American Fable is ambitious, maybe too much so sometimes, but there's an intense pleasure in the boldness of the film's style.
The Spanish film "Intacto," like the recent Sundance entry "The Cooler," believes that luck is a commodity that can be given and received, won or lost, or traded away. Most people have ordinary luck, some have unusually good or bad luck, and then there is a character like Tomas (Leonardo Sbaraglia), who is the only survivor of an airplane crash, beating the odds of 237 million to 1. (I am not the statistician here, only the reporter.) The movie involves a man named Sam (Max von Sydow), who survived the Holocaust and now operates a remote casino at which rich people bet against his luck, usually unsuccessfully. So unshakable is his confidence that he will remove one bullet from a chamber holding six and then bet that he will not die. That he is alive to be a character in the movie speaks for itself.
Von Sydow, who in "The Seventh Seal" played a game of chess with Death, believes that he will lose his luck if the wrong person looks on his face at the wrong time, or takes his photograph. To guard himself, he must often sit in a closed room with a hood over his face. We wonder, but he does not tell us, if he thinks this is a high price to pay for good fortune. He has a young man named Federico (Eusebio Poncela) as his confederate; Federico also has good luck, and searches for others who have his gift. When Sam steals his luck, he goes searching for a protege of his own and finds Tomas.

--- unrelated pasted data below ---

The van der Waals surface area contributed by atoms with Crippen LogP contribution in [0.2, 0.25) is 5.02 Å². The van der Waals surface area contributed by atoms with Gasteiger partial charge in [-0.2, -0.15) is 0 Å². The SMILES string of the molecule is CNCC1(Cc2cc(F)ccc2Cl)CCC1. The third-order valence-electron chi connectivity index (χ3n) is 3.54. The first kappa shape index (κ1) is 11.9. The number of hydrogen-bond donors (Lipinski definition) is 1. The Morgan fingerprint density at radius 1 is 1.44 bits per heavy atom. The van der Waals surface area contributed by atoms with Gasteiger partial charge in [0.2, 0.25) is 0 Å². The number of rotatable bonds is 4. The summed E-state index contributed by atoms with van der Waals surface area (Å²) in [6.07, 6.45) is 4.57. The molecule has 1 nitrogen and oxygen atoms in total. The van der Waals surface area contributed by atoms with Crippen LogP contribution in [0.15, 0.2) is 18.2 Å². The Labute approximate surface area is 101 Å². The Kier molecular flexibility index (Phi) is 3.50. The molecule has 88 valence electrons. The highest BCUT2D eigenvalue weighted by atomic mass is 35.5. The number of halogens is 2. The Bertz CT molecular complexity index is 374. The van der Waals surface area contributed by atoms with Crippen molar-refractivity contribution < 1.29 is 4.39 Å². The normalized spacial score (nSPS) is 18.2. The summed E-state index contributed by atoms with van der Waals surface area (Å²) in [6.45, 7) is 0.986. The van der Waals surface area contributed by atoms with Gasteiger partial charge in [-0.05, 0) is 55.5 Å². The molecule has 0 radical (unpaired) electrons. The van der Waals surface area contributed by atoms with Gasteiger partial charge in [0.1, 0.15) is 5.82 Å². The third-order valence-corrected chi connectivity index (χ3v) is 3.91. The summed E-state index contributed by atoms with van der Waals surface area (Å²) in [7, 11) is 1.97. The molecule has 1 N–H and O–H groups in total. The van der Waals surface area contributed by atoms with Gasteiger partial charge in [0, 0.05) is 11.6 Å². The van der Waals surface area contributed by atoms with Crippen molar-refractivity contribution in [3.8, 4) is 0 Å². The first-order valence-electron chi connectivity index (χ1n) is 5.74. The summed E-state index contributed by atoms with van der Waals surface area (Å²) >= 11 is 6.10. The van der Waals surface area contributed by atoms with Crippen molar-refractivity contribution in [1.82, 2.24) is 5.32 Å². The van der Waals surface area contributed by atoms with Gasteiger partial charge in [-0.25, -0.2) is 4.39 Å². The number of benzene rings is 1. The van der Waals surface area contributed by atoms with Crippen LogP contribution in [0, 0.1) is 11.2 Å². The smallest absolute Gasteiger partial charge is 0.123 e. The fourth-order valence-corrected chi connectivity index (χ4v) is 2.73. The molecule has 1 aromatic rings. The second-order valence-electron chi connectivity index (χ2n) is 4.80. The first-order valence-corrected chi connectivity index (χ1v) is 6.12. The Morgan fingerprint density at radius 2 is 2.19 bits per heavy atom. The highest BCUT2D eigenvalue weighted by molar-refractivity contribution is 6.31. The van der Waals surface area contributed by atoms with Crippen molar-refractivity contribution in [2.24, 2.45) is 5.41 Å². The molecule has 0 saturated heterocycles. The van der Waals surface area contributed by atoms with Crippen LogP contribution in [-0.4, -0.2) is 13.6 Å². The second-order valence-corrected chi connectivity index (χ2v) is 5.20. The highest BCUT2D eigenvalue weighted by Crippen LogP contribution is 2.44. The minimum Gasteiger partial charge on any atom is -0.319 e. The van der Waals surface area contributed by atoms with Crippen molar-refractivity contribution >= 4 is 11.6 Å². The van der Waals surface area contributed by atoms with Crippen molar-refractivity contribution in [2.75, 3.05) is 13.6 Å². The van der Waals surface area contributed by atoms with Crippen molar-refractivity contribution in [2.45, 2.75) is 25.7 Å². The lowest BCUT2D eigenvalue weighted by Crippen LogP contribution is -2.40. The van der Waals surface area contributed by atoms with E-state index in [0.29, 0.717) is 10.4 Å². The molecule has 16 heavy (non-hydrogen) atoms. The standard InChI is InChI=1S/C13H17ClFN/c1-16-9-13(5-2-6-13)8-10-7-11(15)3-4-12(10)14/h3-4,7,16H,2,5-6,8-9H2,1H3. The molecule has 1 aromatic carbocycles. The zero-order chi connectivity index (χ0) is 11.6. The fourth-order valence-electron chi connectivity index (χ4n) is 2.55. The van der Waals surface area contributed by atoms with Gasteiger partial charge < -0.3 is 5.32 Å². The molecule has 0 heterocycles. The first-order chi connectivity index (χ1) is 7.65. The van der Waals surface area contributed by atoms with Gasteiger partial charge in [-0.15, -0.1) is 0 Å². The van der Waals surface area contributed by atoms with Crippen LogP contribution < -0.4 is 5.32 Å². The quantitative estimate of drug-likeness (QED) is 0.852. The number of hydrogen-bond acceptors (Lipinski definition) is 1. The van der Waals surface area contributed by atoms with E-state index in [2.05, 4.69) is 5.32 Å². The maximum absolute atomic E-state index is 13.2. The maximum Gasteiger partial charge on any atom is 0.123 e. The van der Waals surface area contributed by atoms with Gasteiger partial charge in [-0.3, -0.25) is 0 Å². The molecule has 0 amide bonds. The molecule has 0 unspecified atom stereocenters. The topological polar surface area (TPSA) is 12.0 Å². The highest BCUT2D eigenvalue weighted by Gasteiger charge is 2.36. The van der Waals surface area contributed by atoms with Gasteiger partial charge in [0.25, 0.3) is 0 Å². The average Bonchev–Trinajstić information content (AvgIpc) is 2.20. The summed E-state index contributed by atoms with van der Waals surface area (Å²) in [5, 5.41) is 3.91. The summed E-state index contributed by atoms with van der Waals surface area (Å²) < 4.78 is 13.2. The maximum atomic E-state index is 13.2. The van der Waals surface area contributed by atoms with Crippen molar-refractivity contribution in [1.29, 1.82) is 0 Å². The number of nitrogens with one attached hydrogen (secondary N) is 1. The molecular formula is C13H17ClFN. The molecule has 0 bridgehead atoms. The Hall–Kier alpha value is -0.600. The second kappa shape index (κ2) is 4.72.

The single-mindedness of these men assumes that winning at gambling is the most important thing in the world. Certainly there are gamblers who think so. Another of the Sundance entries, "Owning Mahowny," starred Philip Seymour Hoffman as a Toronto bank clerk who steals millions in order to fund his weekend getaways to Atlantic City and Las Vegas. He has a winning streak at roulette that in its intensity of focus has a kind of awesome power. In "The Cooler," William H. Macy plays a man whose luck is so bad that he is employed by a casino to merely rub up against someone in a winning streak; then his luck changes.
The two North American films are pretty straightforward in telling their stories. "The Cooler" involves an element of fantasy, but it involves the story, not the visual approach. "Intacto," directed by the talented young Juan Carlos Fresnadillo, is wilder visually, using the fractured narrative and attention-deficit camera style that can be effective or not, but often betrays a lack of confidence on the simple story level.